This effort produces an attitude that opens the inner thought to the Word, rouses interest in the Divine commandments, and stirs in the heart a desire to understand the deeper meaning of the Sacred Scripture. This kindles a light within that opens the mind to the perception and consciousness of higher things. He who draws near to the letter of the Word, believing in his heart that the Lord is present there, and asking for His help and guidance, will find there ways opening to his mind new vistas of spiritual understanding. By means of the Word the Lord knocks upon the door of man's mind, ever ready to enter and sup with him, if only man responds with affection.
Men have been taught to regard the Word as holy, but they understand very little of its meaning. It is to them as a book that is sealed. Its obscurity, its seeming contradictions, its apparent irrelevance to the practical problems of natural life, seem to turn men's minds away from it. It is like the gate of the court upon which the children of Israel looked from without, and through which they were forbidden to pass. Why, we ask ourselves, was not the Word written plainly, so that he who runs might read? Then surely all would enter into the many treasures there concealed. They would indeed enter in, but only "to steal, to kill, and to destroy"; because before regeneration, the loves which are active in men's minds are not of heaven but of the world. A change of heart is needed. There must be an elevation of love to the Lord before anyone can safely be introduced into the church, or into heaven. Nor can anyone truly love the Lord who does not shun evils as sins against Him. The shunning of evil is possible only by means of victory in temptation. This was represented by the fact that the sons of Israel were not admitted into the court of the tabernacle except when they came with a repentant heart to offer a sacrifice of atonement for sin. Even then they were allowed to enter only as far as the altar of burnt offering, and to remain no longer than was necessary for the priest to offer the sacrifice.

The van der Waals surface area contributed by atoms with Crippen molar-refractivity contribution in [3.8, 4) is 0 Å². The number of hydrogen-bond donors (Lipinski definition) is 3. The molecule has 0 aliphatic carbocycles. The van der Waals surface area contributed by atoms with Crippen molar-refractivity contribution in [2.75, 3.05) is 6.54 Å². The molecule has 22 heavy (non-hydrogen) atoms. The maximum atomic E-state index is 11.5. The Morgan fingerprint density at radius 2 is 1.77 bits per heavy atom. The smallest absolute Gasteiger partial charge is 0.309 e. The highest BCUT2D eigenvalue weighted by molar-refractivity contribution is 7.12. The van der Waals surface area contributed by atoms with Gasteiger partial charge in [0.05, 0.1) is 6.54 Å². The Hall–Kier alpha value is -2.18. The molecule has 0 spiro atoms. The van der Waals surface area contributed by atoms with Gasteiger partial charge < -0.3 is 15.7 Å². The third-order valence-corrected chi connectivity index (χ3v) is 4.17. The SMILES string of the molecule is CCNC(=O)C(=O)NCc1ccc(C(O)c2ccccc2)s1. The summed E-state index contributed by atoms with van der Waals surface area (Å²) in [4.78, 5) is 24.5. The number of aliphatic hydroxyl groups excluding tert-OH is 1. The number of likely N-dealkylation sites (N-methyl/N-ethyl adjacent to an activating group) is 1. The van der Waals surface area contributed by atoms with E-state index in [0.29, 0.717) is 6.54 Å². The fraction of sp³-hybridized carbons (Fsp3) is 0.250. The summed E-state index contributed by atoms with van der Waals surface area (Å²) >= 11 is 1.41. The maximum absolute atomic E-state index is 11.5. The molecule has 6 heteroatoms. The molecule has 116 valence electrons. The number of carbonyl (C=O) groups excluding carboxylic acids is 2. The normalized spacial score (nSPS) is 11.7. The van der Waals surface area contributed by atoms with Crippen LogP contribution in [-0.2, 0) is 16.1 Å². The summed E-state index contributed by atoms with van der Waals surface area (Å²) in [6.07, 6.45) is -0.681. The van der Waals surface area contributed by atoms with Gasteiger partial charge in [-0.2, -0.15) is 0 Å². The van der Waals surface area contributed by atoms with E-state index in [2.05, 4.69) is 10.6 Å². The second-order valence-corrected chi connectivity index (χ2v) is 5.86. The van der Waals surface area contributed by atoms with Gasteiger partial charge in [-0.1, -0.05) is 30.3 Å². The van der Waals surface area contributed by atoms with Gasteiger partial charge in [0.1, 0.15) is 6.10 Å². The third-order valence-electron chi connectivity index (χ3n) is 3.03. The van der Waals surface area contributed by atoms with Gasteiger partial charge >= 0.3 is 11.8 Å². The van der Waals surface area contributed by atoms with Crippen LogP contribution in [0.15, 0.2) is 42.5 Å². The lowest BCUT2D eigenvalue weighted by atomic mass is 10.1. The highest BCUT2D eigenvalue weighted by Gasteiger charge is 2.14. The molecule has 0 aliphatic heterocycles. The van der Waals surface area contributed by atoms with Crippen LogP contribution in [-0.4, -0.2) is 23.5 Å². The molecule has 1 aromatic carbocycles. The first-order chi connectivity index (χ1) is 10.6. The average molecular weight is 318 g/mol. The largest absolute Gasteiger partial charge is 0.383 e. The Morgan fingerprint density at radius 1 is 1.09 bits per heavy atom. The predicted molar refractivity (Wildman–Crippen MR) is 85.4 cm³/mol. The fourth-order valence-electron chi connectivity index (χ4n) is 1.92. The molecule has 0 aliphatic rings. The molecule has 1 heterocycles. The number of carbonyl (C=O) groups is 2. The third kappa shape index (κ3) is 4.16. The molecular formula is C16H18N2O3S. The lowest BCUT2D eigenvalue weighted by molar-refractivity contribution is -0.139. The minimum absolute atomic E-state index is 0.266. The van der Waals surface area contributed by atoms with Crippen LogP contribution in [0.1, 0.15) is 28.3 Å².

Such is the general law of man's progression toward interior things; but there are three degrees of love to the Lord, and three corresponding degrees of resistance to evil. Each degree opens the door to a higher plane of spiritual life.
The general difference in representation between the veils and the curtains of the tabernacle would seem to be based on their use. The curtains were for protection, while the veils were for entrance. The curtains therefore must represent truths both held in the memory and established in actual life; while the veils would represent new truths constantly being learned from the Word in states of worship, and of reflection. By means of the first, man's religious conscience is formed as a perpetual warning against evil, and an ever-present guard in times of stress. On the other hand, by the second, man is introduced to new perceptions of truth. This difference in use is suggested by the order in which the colors are mentioned. Whenever the curtains are spoken of they are said to be of "blue, purple, scarlet, and white"; but the veils are described as "white, blue, purple, and scarlet." "Blue," when mentioned first, represents the spiritual love of truth, and "white" the intelligence thence derived. When "white" is mentioned first it represents enlightenment from the Lord through the Word, and when "scarlet" is mentioned last, it represents the wisdom of life which results only from a life according to the teaching of the Word.